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Nabeel Hamid
Concordia University
  1.  54
    Teleology and Realism in Leibniz's Philosophy of Science.Nabeel Hamid - 2019 - In Vincenzo De Risi (ed.), Leibniz and the Structure of Sciences. Berlin: Springer. pp. 271-298.
    This paper argues for an interpretation of Leibniz’s claim that physics requires both mechanical and teleological principles as a view regarding the interpretation of physical theories. Granting that Leibniz’s fundamental ontology remains non-physical, or mentalistic, it argues that teleological principles nevertheless ground a realist commitment about mechanical descriptions of phenomena. The empirical results of the new sciences, according to Leibniz, have genuine truth conditions: there is a fact of the matter about the regularities observed in experience. Taking this stance, however, (...)
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  2.  42
    Interpreting Dilthey, Edited by Eric S. Nelson. [REVIEW]Nabeel Hamid - 2020 - British Journal for the History of Philosophy 28 (1):1-2.
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  3.  41
    Domesticating Descartes, Renovating Scholasticism: Johann Clauberg And The German Reception Of Cartesianism.Nabeel Hamid - forthcoming - History of Universities.
    This article studies the academic context in which Cartesianism was absorbed in Germany in the mid-seventeenth century. It focuses on the role of Johann Clauberg (1622-1665), first rector of the new University of Duisburg, in adjusting scholastic tradition to accommodate Descartes’ philosophy, thereby making the latter suitable for teaching in universities. It highlights contextual motivations behind Clauberg’s synthesis of Cartesianism with the existing framework such as a pedagogical interest in Descartes as offering a simpler method, and a systematic concern to (...)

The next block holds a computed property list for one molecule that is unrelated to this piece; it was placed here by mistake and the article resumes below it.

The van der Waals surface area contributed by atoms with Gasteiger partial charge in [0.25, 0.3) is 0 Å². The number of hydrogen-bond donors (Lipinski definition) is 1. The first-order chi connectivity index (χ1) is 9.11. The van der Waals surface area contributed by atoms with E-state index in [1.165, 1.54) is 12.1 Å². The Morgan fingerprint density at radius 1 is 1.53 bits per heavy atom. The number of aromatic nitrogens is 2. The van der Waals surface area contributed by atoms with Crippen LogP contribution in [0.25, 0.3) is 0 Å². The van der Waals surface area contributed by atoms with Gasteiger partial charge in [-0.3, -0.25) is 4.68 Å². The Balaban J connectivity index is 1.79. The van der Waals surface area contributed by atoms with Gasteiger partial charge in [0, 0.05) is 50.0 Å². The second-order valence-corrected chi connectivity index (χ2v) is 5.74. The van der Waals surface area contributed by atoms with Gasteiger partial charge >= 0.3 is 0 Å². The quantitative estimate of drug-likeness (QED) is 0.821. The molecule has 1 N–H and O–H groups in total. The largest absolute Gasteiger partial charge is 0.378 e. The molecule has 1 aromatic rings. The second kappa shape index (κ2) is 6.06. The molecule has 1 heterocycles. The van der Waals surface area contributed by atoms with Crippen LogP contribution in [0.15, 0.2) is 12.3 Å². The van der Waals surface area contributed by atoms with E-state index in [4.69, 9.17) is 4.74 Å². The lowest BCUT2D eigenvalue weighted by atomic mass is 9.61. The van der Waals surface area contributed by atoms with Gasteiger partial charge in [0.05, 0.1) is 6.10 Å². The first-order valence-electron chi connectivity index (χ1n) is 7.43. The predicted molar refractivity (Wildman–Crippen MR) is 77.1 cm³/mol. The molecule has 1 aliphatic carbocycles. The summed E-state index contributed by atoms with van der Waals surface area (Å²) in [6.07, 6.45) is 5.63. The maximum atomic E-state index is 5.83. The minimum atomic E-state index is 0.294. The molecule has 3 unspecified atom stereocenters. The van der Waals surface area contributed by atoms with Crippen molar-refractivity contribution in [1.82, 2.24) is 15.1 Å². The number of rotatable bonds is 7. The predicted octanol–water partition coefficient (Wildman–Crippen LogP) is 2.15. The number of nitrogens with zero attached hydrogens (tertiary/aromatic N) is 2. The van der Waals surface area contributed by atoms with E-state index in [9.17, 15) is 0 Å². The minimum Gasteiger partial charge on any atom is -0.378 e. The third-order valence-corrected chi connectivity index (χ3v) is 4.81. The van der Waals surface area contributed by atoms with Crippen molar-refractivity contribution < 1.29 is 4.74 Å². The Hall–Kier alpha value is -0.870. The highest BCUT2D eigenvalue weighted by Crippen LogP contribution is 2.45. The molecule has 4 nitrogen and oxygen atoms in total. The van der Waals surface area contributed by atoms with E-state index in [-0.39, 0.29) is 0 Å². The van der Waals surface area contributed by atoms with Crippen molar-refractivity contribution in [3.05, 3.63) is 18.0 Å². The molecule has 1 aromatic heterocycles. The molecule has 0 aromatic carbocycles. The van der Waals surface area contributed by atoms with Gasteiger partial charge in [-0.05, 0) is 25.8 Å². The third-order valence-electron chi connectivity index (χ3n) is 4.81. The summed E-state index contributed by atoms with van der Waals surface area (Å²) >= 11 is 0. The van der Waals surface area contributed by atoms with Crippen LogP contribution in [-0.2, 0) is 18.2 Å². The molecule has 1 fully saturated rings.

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  4. Kant's Antinomy of Teleology: In Defense of a Traditional Interpretation.Nabeel Hamid - 2018 - In Violetta Waibel & Margit Ruffing (eds.), Proceedings of the 12th Kant Congress. Berlin: De Gruyter. pp. 1641-1648.
    Kant’s Antinomy of Teleological Judgment is unique in offering two pairs of oppositions, one of regulative maxims, and the other of constitutive principles. Here I defend a traditional interpretation of the antinomy— as proposed, for example, by Stadler (1874), Adickes (1925), and Cassirer (1921)—that the antinomy consists in an opposition between constitutive principles, and is resolved by pointing out their legitimate status as merely regulative maxims. I argue against recent interpretations—for example, in McLaughlin (1990), Allison (1991), and Watkins (2009)—which treat (...)
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  5. Hume's (Berkeleyan) Language of Representation.Nabeel Hamid - 2015 - Hume Studies 41 (2):171-200.
    Although Hume appeals to the representational features of perceptions in many arguments in the Treatise, his theory of representation has traditionally been regarded as a weak link in his epistemology. In particular, it has proven difficult to reconcile Hume's use of representation as causal derivation and resemblance (the Copy Principle) with his use of representation in the context of impressions and abstract ideas. This paper offers a unified interpretation of representation in Hume that draws on the resources of Berkeley's doctrine (...)
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